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Clin Neurophysiol. 2007 Aug;118(8):1721-35. Epub 2007 Jun 14.

Combined EEG and MEG analysis of early somatosensory evoked activity in children and adolescents with focal epilepsies.

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Department of Pediatric Neurology, University Children's Hospital, INF 150, 69120 Heidelberg, Germany.



The study aimed to evaluate differences between EEG and MEG analysis of early somatosensory evoked activity in patients with focal epilepsies in localizing eloquent areas of the somatosensory cortex.


Twenty-five patients (12 male, 13 female; age 4-25 years, mean 11.7 years) were included. Syndromes were classified as symptomatic in 17, idiopathic in 2 and cryptogenic in 6 cases. 10 patients presented with malformations of cortical development (MCD). 122 channel MEG and simultaneous 33-channel EEG were recorded during tactile stimulation of the thumb (sampling rate 769 Hz, band-pass 0.3-260 Hz). Forty-four hemispheres were analyzed. Hemispheres were classified as type I: normal (15), II: central structural lesion (16), III: no lesion, but central epileptic discharges (ED, 8), IV: lesion or ED outside the central region (5). Analysis of both sides including one normal and one type II or III hemisphere was possible in 15 patients. Recordings were repeated in 18 hemispheres overall. Averaged data segments were filtered (10-250 Hz) and analyzed off-line with BESA. Latencies and amplitudes of N20 and P30 were analyzed. A regional source was fitted for localizing S1 by MRI co-registration. Orientation of EEG N20 was calculated from a single dipole model.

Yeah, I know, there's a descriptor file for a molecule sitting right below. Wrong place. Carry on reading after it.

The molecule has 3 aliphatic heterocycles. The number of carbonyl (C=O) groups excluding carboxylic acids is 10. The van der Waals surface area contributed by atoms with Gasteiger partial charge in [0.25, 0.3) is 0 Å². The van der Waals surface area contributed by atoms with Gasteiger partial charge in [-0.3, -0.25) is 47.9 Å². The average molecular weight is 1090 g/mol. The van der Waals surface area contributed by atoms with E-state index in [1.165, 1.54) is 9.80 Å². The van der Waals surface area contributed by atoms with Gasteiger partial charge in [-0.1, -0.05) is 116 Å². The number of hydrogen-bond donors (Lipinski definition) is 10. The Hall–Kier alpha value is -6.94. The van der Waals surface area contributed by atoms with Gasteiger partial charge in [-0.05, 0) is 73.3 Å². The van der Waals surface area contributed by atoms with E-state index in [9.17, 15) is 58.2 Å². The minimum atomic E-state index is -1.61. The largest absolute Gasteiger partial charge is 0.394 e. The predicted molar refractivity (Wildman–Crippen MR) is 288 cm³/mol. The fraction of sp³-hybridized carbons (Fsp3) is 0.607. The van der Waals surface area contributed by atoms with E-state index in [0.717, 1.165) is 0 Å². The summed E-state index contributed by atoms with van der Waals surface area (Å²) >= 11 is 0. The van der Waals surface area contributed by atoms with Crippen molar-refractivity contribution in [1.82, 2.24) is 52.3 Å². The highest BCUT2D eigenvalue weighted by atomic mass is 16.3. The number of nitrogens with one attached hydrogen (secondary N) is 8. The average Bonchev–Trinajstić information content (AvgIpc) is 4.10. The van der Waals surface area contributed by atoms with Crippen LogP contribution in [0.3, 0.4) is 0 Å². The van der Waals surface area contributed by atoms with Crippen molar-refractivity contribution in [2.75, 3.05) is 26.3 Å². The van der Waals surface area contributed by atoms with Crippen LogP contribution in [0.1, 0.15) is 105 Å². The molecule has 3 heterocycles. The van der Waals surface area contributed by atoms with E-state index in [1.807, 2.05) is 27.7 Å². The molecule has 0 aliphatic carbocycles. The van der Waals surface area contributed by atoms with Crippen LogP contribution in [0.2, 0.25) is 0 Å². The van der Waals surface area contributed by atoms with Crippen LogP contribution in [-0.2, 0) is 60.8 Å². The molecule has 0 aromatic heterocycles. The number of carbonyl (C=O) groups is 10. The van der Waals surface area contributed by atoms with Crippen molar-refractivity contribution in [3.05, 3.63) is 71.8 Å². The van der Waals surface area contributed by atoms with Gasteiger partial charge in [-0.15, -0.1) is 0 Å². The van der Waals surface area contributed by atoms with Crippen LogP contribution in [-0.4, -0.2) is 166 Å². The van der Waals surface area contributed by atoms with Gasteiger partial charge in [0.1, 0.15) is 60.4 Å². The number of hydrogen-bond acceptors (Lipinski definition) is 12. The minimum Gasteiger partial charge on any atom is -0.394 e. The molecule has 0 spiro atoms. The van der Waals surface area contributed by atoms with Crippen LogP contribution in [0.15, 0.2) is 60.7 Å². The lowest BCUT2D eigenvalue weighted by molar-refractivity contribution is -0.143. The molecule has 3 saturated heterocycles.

EEG and MEG lead to comparable good results in all normal hemispheres. Only EEG detected N20/P30 in 3 hemispheres of types II/III while MEG showed no signal. N20 dipoles had a more radial orientation in these cases. MEG added information in one hemisphere, when EEG source analysis of a clear N20 was not possible because of a low signal-to-noise ratio. Overall N20 dipoles had a more radial orientation in type II when compared to type I hemispheres (p=0.01). Further N20/P30 parameters (amplitudes, latencies, localization related to central sulcus) showed no significant differences between affected and normal hemispheres. Early somatosensory evoked activity was preserved within the visible lesion in 5 of the 10 patients with MCD.


MEG should be combined with EEG when analyzing tactile evoked activities in hemispheres with a central structural lesion or ED focus.


At time, MEG analysis is frequently applied without simultaneous EEG. Our results clearly show that EEG may be superior under specific circumstances and combination is necessary when analyzing activity from anatomically altered cortex.

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